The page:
UK motor insurers are set to face a barrage of criticism following the latest rise of premiums to a four-year-high. This is likely to drive the persistent feeling of consumer mistrust towards insurance providers.
Recent data from The AA shows that average car premiums increased by almost £35 over the three months to December 2016, reaching a four-year high. According to the the group’s British Insurance Premium Index, the average shoparound quote for comprehensive car insurance rose by 5.8% to approximately £633.
Even prior to the rise motor premiums were already costly, hovering at around the £600 mark. Yet the latest figures indicate year-on-year growth of 11.7%, equating to an increase of around £66, which will leave more customers out-of-pocket.
Much of the blame has been attributed to the loss of revenues through a higher insurance premium tax (IPT). The tax is due to see another 2 percentage point rise in June 2017 – bringing it up to 12% – and customers are being made to pay higher fees to offset the rise. This is likely to drive the general feeling of mistrust towards insurers, and also encourage those bearing the brunt of the extra costs to act indifferently.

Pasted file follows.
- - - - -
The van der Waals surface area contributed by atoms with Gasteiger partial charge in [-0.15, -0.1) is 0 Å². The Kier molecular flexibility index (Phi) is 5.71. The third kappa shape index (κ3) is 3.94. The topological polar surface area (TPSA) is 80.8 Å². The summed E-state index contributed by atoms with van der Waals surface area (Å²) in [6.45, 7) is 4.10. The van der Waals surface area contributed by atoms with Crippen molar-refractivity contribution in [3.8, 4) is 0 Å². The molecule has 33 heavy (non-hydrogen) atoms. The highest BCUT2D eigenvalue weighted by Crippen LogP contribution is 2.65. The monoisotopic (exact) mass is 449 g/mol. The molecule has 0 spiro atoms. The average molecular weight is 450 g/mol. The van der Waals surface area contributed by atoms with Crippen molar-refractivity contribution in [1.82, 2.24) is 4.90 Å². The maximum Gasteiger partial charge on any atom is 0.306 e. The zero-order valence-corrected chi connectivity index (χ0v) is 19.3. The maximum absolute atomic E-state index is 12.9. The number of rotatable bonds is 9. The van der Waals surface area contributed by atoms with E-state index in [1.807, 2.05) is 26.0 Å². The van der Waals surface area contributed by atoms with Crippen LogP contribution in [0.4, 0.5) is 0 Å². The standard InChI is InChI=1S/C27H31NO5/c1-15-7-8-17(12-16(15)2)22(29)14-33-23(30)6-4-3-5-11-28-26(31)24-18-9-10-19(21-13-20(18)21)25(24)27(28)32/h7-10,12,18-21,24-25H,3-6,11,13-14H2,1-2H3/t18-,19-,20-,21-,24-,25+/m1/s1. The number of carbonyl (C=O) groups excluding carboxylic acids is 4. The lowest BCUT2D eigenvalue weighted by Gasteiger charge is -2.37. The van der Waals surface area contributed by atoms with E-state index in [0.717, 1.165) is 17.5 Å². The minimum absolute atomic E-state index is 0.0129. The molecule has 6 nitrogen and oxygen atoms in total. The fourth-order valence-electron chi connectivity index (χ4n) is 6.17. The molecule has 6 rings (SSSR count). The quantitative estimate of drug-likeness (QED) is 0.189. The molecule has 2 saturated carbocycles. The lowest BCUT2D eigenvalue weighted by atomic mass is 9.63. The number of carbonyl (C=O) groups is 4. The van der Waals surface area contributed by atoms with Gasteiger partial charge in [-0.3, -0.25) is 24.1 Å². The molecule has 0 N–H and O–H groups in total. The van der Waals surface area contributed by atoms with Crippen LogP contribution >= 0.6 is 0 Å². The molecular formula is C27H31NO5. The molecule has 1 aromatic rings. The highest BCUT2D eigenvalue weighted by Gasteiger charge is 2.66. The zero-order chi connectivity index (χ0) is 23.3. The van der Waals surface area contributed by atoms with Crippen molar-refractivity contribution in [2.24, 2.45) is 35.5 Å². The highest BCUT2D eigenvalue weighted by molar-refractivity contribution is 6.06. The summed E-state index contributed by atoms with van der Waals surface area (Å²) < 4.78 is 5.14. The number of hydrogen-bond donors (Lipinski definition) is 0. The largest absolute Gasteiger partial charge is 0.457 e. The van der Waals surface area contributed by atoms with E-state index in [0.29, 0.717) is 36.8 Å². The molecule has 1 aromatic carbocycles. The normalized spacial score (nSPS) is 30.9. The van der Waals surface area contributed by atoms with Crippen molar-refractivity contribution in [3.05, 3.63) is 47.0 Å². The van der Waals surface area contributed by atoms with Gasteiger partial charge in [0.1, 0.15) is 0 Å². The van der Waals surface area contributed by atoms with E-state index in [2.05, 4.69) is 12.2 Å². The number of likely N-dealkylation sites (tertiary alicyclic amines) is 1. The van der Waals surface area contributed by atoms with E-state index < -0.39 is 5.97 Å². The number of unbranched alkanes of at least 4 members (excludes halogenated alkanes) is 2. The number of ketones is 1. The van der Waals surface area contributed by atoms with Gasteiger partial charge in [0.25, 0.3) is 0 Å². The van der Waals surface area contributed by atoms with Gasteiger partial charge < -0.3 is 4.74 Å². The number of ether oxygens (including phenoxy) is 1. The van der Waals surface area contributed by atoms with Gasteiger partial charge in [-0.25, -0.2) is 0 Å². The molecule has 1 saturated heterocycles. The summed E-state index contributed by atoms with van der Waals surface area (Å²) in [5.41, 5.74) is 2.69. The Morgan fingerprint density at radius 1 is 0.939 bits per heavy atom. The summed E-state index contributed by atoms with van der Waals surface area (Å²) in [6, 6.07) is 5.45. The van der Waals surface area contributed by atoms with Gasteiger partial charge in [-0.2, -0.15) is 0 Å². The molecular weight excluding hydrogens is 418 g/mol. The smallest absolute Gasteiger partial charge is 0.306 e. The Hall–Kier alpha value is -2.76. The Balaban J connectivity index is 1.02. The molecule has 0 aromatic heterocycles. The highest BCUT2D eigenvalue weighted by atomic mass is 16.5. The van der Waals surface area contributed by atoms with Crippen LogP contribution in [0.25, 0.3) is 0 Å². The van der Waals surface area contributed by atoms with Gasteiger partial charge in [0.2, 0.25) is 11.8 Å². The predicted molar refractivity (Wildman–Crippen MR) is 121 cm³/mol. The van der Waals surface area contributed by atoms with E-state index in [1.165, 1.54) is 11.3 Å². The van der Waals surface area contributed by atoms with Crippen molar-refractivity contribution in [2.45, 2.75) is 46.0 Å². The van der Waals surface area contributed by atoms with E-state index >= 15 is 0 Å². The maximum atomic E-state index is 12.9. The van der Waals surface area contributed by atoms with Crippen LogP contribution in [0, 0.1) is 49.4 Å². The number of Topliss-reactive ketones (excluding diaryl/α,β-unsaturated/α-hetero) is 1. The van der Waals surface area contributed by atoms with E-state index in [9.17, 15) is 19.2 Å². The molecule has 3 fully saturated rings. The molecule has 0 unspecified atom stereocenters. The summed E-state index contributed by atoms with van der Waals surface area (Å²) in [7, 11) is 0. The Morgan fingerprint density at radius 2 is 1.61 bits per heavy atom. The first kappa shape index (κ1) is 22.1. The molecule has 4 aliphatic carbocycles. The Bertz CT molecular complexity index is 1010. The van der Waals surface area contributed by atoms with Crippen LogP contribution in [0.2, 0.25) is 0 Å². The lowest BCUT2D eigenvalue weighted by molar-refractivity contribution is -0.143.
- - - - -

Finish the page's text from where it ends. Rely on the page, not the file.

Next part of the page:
With regards to the latter, behaviors such as uninsured driving, “fronting” (when the named driver on the policy is not the most frequent user of the vehicle), and even fraud are likely to become more commonplace. Such actions continue to dog the private motor insurance industry, but there are ways of outmaneuvering an expensive marketplace, albeit illegally.
However, there is reason to suggest that the increase in premiums is justified in order to accommodate additional costs from other areas of the market: namely the cost of paying for claims and vehicle repairs. Customers should remember that their providers are essentially required to cover these costs, and in order to do so, this must be reflected in their pricing.
According to industry sources, the cost of accidental damage is rising fast and is becoming a bigger threat to motor policy price inflation than whiplash. Insurers are seeing around a 20% rise in the cost of average repairs for damage to their policy holders’ cars, with The AA reporting that accidental damage claims inflation is currently adding around £25 per year to the average quoted price.
Therefore while it may be easy to implicate insurers for their tendency to raise prices, especially for motor insurance – a compulsory insurance product – their prices are reflective of the movements in the market. The process is somewhat of a “chain reaction,” meaning that if insurers are to continue providing an adequate service and covering the expenses for claims and repairs, the rise in premiums will help alleviate costs and also provide an added cushion for any further increase in overheads.